Search Results

Source: Social Work
Resulting in 3 citations.
1. Anderson, Steven G.
Eamon, Mary Keegan
Health Coverage Instability for Mothers in Working Families
Social Work 49,3 (July 2004): 395-406.
Also: http://search.epnet.com/direct.asp?an=13824343&db=aph
Cohort(s): NLSY79
Publisher: National Association of Social Workers (NASW)
Keyword(s): Education; Family Studies; Health Care; Health/Health Status/SF-12 Scale; Income; Insurance, Health; Marital Status

Permission to reprint the abstract has not been received from the publisher.

Using data from the National Longitudinal Survey of Youth, the authors examined the health insurance coverage stability of 1,667 women in working families over a three-year period (1995-1997). Findings revealed that coverage instability is common. Nearly one-half of low-income women experienced health coverage instability over the three-year study period, and low-income women with poor education, single marital status, low work hours, and frequent job changes were at even greater risk of coverage instability. The findings also imply that women affected by recent welfare reforms are likely to experience widespread health coverage problems. The implications for health care policy development, social work administration, and social work practice are discussed. [ABSTRACT FROM AUTHOR]
Bibliography Citation
Anderson, Steven G. and Mary Keegan Eamon. "Health Coverage Instability for Mothers in Working Families." Social Work 49,3 (July 2004): 395-406.
2. Jensen, Todd M.
Shafer, Kevin M.
Stepfamily Functioning and Closeness: Children's Views on Second Marriages and Stepfather Relationships
Social Work 58,2 (April 2013): 127-136.
Also: http://sw.oxfordjournals.org/content/58/2/127
Cohort(s): Children of the NLSY79, NLSY79, NLSY79 Young Adult
Publisher: National Association of Social Workers (NASW)
Keyword(s): Attitudes; Child Self-Administered Supplement (CSAS); Divorce; Family Decision-making/Conflict; Family Structure; Fathers; Gender Differences; Marital Status; Parent-Child Interaction; Parent-Child Relationship/Closeness; Parenting Skills/Styles; Religion; Stepfamilies

Permission to reprint the abstract has not been received from the publisher.

Current research on stepfamily well-being often overlooks the perspective of children, and deals primarily with factors as reported by the adults involved. The authors examine a number of family role characteristics, parental subsystem characteristics, and resources that might influence how children perceive the quality of their stepfamily relationships. A sample of 1,088 children in households with a mother and stepfather, ages 10 to 16 years, in the National Longitudinal Survey of Youth, 1979 cohort—Children and Young Adult Sample, is used for the analyses. Results indicate that open communication between children and their mothers, low amounts of arguing between mothers and stepfathers, along with agreement on parenting, and gender, all affect the closeness children report having with their stepfathers. Conclusions, limitations, and clinical implications are discussed.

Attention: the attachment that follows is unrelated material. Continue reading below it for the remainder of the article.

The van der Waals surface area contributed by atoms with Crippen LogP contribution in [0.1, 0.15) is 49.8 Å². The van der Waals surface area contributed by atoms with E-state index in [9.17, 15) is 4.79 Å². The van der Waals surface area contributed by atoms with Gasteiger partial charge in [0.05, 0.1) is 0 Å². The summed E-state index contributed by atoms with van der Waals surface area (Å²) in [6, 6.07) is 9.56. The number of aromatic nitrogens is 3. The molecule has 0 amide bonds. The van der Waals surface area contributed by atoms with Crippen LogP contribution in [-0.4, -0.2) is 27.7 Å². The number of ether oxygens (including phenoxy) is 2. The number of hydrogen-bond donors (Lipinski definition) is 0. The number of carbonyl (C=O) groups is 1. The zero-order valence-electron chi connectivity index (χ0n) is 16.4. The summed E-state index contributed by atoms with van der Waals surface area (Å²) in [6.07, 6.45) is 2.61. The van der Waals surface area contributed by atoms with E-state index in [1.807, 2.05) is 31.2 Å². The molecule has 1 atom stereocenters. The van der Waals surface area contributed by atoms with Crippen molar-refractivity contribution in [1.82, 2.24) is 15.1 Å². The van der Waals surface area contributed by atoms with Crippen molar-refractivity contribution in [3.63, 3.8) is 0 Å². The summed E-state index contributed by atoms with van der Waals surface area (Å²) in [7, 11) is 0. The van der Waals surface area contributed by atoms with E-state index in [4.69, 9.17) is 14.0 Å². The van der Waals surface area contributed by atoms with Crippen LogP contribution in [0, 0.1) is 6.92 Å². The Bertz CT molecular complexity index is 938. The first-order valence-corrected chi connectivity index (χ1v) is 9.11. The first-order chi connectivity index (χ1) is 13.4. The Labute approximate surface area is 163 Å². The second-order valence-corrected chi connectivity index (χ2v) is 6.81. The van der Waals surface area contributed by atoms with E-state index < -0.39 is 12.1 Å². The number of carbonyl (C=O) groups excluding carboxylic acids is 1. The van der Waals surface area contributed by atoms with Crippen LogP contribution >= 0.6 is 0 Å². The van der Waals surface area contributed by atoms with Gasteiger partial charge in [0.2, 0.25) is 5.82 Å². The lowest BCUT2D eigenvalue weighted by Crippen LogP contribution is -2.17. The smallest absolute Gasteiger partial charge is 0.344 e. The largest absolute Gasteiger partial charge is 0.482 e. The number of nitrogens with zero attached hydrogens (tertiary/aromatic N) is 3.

Bibliography Citation
Jensen, Todd M. and Kevin M. Shafer. "Stepfamily Functioning and Closeness: Children's Views on Second Marriages and Stepfather Relationships." Social Work 58,2 (April 2013): 127-136.
3. Seipel, Michael M. O.
Shafer, Kevin M.
The Effect of Prenatal and Postnatal Care on Childhood Obesity
Social Work 58,3 (July 2013): 241-252.
Also: http://sw.oxfordjournals.org/content/58/3/241.abstract
Cohort(s): Children of the NLSY79, NLSY79
Publisher: National Association of Social Workers (NASW)
Keyword(s): Body Mass Index (BMI); Child Health; Mothers, Health; Obesity; Pre-natal Care/Exposure; Pre/post Natal Behavior

Permission to reprint the abstract has not been received from the publisher.

Childhood obesity continues to be a major public health problem in the United States. If this problem is unresolved, some children will be at risk for disorders such as type 2 diabetes, high blood pressure, and cancer and will become a high economic and social burden for society. Using the National Longitudinal Survey of Youth, Child and Young Adult sample (N = 6,643), this study examined the relationship between the effect of pre- and postnatal characteristics and obesity. The findings of this study show that the probability of childhood obesity can be lessened if pregnant women do not smoke and do not gain significant pregnancy-related weight. Moreover, breast feeding and health insurance were also found to be correlated to avoiding childhood obesity.
Bibliography Citation
Seipel, Michael M. O. and Kevin M. Shafer. "The Effect of Prenatal and Postnatal Care on Childhood Obesity." Social Work 58,3 (July 2013): 241-252.